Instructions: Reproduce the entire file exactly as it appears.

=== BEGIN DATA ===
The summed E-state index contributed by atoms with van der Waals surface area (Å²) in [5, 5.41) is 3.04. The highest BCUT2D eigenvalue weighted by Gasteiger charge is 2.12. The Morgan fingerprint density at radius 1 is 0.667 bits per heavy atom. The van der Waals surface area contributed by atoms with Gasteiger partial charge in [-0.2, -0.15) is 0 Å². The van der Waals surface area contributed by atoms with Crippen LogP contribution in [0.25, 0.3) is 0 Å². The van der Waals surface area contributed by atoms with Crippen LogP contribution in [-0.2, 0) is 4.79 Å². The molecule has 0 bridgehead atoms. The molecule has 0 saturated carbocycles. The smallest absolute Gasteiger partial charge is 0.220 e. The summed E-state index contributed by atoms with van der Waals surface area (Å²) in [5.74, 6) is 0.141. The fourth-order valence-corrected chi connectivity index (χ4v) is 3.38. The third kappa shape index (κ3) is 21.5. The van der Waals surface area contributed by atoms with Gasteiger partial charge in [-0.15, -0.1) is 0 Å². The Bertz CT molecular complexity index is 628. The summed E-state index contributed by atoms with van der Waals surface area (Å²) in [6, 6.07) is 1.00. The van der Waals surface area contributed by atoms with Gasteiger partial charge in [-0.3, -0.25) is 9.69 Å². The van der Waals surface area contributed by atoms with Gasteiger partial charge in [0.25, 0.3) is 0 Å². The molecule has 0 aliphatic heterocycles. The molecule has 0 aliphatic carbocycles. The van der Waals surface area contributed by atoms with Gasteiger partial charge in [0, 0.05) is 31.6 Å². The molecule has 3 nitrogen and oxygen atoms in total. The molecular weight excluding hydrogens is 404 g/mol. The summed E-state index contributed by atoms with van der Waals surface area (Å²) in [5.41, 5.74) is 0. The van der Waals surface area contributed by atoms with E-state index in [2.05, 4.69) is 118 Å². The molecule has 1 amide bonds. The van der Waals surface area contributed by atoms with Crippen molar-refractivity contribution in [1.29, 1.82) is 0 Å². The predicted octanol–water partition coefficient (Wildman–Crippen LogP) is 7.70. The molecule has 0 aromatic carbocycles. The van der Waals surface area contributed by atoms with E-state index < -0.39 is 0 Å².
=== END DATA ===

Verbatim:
The summed E-state index contributed by atoms with van der Waals surface area (Å²) in [5, 5.41) is 3.04. The highest BCUT2D eigenvalue weighted by Gasteiger charge is 2.12. The Morgan fingerprint density at radius 1 is 0.667 bits per heavy atom. The van der Waals surface area contributed by atoms with Gasteiger partial charge in [-0.2, -0.15) is 0 Å². The van der Waals surface area contributed by atoms with Crippen LogP contribution in [0.25, 0.3) is 0 Å². The van der Waals surface area contributed by atoms with Crippen LogP contribution in [-0.2, 0) is 4.79 Å². The molecule has 0 bridgehead atoms. The molecule has 0 saturated carbocycles. The smallest absolute Gasteiger partial charge is 0.220 e. The summed E-state index contributed by atoms with van der Waals surface area (Å²) in [5.74, 6) is 0.141. The fourth-order valence-corrected chi connectivity index (χ4v) is 3.38. The third kappa shape index (κ3) is 21.5. The van der Waals surface area contributed by atoms with Gasteiger partial charge in [-0.15, -0.1) is 0 Å². The Bertz CT molecular complexity index is 628. The summed E-state index contributed by atoms with van der Waals surface area (Å²) in [6, 6.07) is 1.00. The van der Waals surface area contributed by atoms with Gasteiger partial charge in [-0.3, -0.25) is 9.69 Å². The van der Waals surface area contributed by atoms with Gasteiger partial charge in [0.25, 0.3) is 0 Å². The molecule has 0 aliphatic heterocycles. The molecule has 0 aliphatic carbocycles. The van der Waals surface area contributed by atoms with Gasteiger partial charge in [0, 0.05) is 31.6 Å². The molecule has 3 nitrogen and oxygen atoms in total. The molecular weight excluding hydrogens is 404 g/mol. The summed E-state index contributed by atoms with van der Waals surface area (Å²) in [5.41, 5.74) is 0. The van der Waals surface area contributed by atoms with E-state index in [2.05, 4.69) is 118 Å². The molecule has 1 amide bonds. The van der Waals surface area contributed by atoms with Crippen molar-refractivity contribution in [1.29, 1.82) is 0 Å². The predicted octanol–water partition coefficient (Wildman–Crippen LogP) is 7.70. The molecule has 0 aromatic carbocycles. The van der Waals surface area contributed by atoms with E-state index < -0.39 is 0 Å².